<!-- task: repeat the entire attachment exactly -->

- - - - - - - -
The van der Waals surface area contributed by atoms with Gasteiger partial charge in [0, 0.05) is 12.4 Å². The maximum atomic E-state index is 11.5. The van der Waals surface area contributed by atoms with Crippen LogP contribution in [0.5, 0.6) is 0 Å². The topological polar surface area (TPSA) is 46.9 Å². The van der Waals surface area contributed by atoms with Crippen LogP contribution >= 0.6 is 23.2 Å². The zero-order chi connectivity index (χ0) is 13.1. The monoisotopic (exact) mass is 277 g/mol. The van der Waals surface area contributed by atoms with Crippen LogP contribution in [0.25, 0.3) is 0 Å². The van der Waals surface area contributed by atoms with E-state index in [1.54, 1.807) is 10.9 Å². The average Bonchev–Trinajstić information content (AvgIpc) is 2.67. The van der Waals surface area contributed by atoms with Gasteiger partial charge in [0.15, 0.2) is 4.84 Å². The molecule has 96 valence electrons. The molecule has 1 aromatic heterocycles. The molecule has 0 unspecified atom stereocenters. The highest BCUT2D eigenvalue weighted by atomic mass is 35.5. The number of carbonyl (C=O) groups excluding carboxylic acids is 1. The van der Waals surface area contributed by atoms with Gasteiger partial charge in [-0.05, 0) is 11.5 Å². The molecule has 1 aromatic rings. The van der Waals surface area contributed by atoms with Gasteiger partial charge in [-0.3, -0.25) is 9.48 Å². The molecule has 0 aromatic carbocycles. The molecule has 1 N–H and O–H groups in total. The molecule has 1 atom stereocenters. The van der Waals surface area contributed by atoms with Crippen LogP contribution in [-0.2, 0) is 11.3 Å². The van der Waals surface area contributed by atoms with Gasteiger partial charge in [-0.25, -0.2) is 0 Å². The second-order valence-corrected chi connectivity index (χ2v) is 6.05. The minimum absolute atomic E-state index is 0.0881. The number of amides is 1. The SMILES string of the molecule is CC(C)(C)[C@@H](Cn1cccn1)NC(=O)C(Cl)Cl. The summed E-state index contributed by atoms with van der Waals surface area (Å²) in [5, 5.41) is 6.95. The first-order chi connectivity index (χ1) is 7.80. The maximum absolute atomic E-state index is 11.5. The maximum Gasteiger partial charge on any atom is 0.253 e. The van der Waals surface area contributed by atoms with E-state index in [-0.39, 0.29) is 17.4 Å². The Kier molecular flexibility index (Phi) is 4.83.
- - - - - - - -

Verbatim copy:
The van der Waals surface area contributed by atoms with Gasteiger partial charge in [0, 0.05) is 12.4 Å². The maximum atomic E-state index is 11.5. The van der Waals surface area contributed by atoms with Crippen LogP contribution in [0.5, 0.6) is 0 Å². The topological polar surface area (TPSA) is 46.9 Å². The van der Waals surface area contributed by atoms with Crippen LogP contribution >= 0.6 is 23.2 Å². The zero-order chi connectivity index (χ0) is 13.1. The monoisotopic (exact) mass is 277 g/mol. The van der Waals surface area contributed by atoms with Crippen LogP contribution in [0.25, 0.3) is 0 Å². The van der Waals surface area contributed by atoms with E-state index in [1.54, 1.807) is 10.9 Å². The average Bonchev–Trinajstić information content (AvgIpc) is 2.67. The van der Waals surface area contributed by atoms with Gasteiger partial charge in [0.15, 0.2) is 4.84 Å². The molecule has 96 valence electrons. The molecule has 1 aromatic heterocycles. The molecule has 0 unspecified atom stereocenters. The highest BCUT2D eigenvalue weighted by atomic mass is 35.5. The number of carbonyl (C=O) groups excluding carboxylic acids is 1. The van der Waals surface area contributed by atoms with Gasteiger partial charge in [-0.05, 0) is 11.5 Å². The molecule has 1 aromatic rings. The van der Waals surface area contributed by atoms with Gasteiger partial charge in [-0.3, -0.25) is 9.48 Å². The molecule has 0 aromatic carbocycles. The molecule has 1 N–H and O–H groups in total. The molecule has 1 atom stereocenters. The van der Waals surface area contributed by atoms with Crippen LogP contribution in [-0.2, 0) is 11.3 Å². The van der Waals surface area contributed by atoms with Gasteiger partial charge in [-0.25, -0.2) is 0 Å². The second-order valence-corrected chi connectivity index (χ2v) is 6.05. The minimum absolute atomic E-state index is 0.0881. The number of amides is 1. The SMILES string of the molecule is CC(C)(C)[C@@H](Cn1cccn1)NC(=O)C(Cl)Cl. The summed E-state index contributed by atoms with van der Waals surface area (Å²) in [5, 5.41) is 6.95. The first-order chi connectivity index (χ1) is 7.80. The maximum absolute atomic E-state index is 11.5. The maximum Gasteiger partial charge on any atom is 0.253 e. The van der Waals surface area contributed by atoms with E-state index in [-0.39, 0.29) is 17.4 Å². The Kier molecular flexibility index (Phi) is 4.83.